Cut A Little, Save A Lot
In tough times, everyone’s in cost-cutting mode — around the house and around town. Here are a few creative ways to save:
Look behind. The fridge is one of your biggest energy hogs. Trim expenses by cleaning the coils behind the appliance, says lifestyle coach Leah Ingram, author of “Suddenly Frugal.”
Test. Regularly check to make sure the freezer and fridge doors seal tightly when closed. If they don’t stick firmly when shut, you need a new door seal.
Repeat. Your clothes dryer is also a huge energy user. One way to trim costs? “Run full loads back-to-back,” Ingram said. “Most of the energy the dryer uses is for heating up the metal drum inside. If you’re able to dry batch after batch, without letting the dryer drum cool down, your clothes will dry faster” and you’ll cut the cycle time.
During the drying cycle, remove clothes that you know dry faster. This lets the remaining clothes dry more quickly, shortening the cycle.
Home in. [Read the full article]
Do you keep telling yourself that you must start saving money, but your bank balance barely budges?
Recent research suggests establishing clear-cut goals, like building funds for a wedding or a down payment, is more effective than simply vowing to save money.
Then, once a goal is in mind, set up a text message at regular intervals to remind yourself to make savings deposits.
That’s the advice of Dartmouth economist Jonathan Zinman and Yale economist Dean Karlan. They recently completed experiments with three foreign banks — in Bolivia, Peru and the Philippines — whereby customers were asked to open accounts to build savings for a specific, stated goal. Then, some of the customers were randomly selected to receive text messages at regular intervals reminding them to make a deposit.
Those who received the messages saved 6 percent more than the control group who didn’t get the reminders, plus they were 3 percent more likely to reach their savings goal, says Zinman. [Read the full article]
The Treasury Department said Wednesday it will invest up to $1 billion in small banks that serve poor communities as part of the Obama administration’s efforts to spur more lending to small businesses.
The money will come from the $700 billion bank bailout fund. About 210 banks, thrifts and credit unions that are certified by the Treasury Department as “Community Development Financial Institutions” will be eligible.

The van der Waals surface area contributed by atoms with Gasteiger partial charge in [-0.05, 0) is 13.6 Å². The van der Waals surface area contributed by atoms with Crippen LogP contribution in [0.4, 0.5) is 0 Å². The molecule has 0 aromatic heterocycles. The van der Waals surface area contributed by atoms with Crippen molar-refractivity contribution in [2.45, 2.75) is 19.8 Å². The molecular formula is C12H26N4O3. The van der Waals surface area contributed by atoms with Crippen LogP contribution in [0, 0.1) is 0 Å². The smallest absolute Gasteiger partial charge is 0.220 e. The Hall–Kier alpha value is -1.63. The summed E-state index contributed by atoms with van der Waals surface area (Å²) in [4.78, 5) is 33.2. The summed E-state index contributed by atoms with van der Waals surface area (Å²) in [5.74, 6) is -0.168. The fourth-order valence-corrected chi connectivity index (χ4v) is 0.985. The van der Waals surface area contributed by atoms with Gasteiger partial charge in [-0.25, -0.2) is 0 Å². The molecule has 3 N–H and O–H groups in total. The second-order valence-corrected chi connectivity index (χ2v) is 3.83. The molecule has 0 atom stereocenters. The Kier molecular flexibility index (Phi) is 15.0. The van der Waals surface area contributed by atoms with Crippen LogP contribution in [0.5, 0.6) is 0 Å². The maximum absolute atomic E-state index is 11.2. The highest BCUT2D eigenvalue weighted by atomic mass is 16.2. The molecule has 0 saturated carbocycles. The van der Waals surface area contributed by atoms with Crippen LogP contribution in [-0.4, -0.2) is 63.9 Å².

Banks and other financial institutions that target more than 60 percent of their small business lending to lower-income rural and urban communities can qualify as CDFIs.
“These institutions operate in areas where unemployment is way above the national average,” said Treasury Secretary Timothy Geithner. “This program … is a very powerful way to make sure that we’re starting to open up the credit channels … [Read the full article]
Visa Inc. on Wednesday said its profit rose 33 percent in the fiscal first-quarter on increased revenue, even as consumers pull back sharply on spending amid the recession.
The payment processing giant reported net income of $763 million, or $1.02 per share, compared with $574 million, or 74 cents per share a year ago.
Revenue growth was strong in all segments, climbing 13 percent to $1.96 billion from $1.74 billion a year ago, driven by strong growth in all revenue categories, particularly data processing revenues and international transaction revenues.
Analysts surveyed by Thomson Reuters expected 91 cents per share on revenue of $1.92 billion, on average.
The company’s shares gained $2.39, or 2.9 percent, to $85.91 in aftermarket trading, after adding 49 cents to close at $83.52.
San Francisco-based Visa, operator of the world’s largest retail electronic payments network, went public in March in the biggest U.S. IPO ever. [Read the full article]